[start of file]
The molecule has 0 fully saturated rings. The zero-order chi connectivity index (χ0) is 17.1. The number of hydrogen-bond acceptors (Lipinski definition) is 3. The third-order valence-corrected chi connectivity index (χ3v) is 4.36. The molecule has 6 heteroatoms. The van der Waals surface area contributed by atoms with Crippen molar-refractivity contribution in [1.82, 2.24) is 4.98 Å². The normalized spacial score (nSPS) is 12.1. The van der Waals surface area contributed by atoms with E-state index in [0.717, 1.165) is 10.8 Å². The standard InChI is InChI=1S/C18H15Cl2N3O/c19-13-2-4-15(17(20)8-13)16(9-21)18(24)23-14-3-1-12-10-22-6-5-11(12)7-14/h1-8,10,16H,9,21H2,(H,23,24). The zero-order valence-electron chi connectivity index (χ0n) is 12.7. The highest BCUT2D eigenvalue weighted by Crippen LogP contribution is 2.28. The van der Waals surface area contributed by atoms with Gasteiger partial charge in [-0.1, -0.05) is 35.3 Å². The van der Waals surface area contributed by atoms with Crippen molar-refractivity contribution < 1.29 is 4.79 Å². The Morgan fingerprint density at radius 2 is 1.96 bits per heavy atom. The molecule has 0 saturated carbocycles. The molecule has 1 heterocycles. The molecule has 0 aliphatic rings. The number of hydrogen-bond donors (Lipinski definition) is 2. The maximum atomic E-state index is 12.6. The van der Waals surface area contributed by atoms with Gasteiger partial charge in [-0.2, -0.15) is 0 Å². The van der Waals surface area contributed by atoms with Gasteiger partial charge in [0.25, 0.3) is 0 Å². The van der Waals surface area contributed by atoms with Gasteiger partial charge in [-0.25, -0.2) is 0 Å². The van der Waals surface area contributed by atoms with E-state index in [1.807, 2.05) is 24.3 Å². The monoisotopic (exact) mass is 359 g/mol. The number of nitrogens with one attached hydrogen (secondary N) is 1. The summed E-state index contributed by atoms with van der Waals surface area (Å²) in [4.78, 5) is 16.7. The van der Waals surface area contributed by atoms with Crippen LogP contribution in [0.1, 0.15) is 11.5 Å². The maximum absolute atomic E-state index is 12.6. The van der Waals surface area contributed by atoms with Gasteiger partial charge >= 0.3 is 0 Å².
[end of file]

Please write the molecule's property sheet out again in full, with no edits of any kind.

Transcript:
The molecule has 0 fully saturated rings. The zero-order chi connectivity index (χ0) is 17.1. The number of hydrogen-bond acceptors (Lipinski definition) is 3. The third-order valence-corrected chi connectivity index (χ3v) is 4.36. The molecule has 6 heteroatoms. The van der Waals surface area contributed by atoms with Crippen molar-refractivity contribution in [1.82, 2.24) is 4.98 Å². The normalized spacial score (nSPS) is 12.1. The van der Waals surface area contributed by atoms with E-state index in [0.717, 1.165) is 10.8 Å². The standard InChI is InChI=1S/C18H15Cl2N3O/c19-13-2-4-15(17(20)8-13)16(9-21)18(24)23-14-3-1-12-10-22-6-5-11(12)7-14/h1-8,10,16H,9,21H2,(H,23,24). The zero-order valence-electron chi connectivity index (χ0n) is 12.7. The highest BCUT2D eigenvalue weighted by Crippen LogP contribution is 2.28. The van der Waals surface area contributed by atoms with Gasteiger partial charge in [-0.1, -0.05) is 35.3 Å². The van der Waals surface area contributed by atoms with Crippen molar-refractivity contribution < 1.29 is 4.79 Å². The Morgan fingerprint density at radius 2 is 1.96 bits per heavy atom. The molecule has 0 saturated carbocycles. The molecule has 1 heterocycles. The molecule has 0 aliphatic rings. The number of hydrogen-bond donors (Lipinski definition) is 2. The maximum atomic E-state index is 12.6. The van der Waals surface area contributed by atoms with Gasteiger partial charge in [-0.2, -0.15) is 0 Å². The van der Waals surface area contributed by atoms with Gasteiger partial charge in [0.25, 0.3) is 0 Å². The van der Waals surface area contributed by atoms with Gasteiger partial charge in [-0.25, -0.2) is 0 Å². The van der Waals surface area contributed by atoms with E-state index in [1.807, 2.05) is 24.3 Å². The monoisotopic (exact) mass is 359 g/mol. The number of nitrogens with one attached hydrogen (secondary N) is 1. The summed E-state index contributed by atoms with van der Waals surface area (Å²) in [4.78, 5) is 16.7. The van der Waals surface area contributed by atoms with Crippen LogP contribution in [0.1, 0.15) is 11.5 Å². The maximum absolute atomic E-state index is 12.6. The van der Waals surface area contributed by atoms with Gasteiger partial charge >= 0.3 is 0 Å².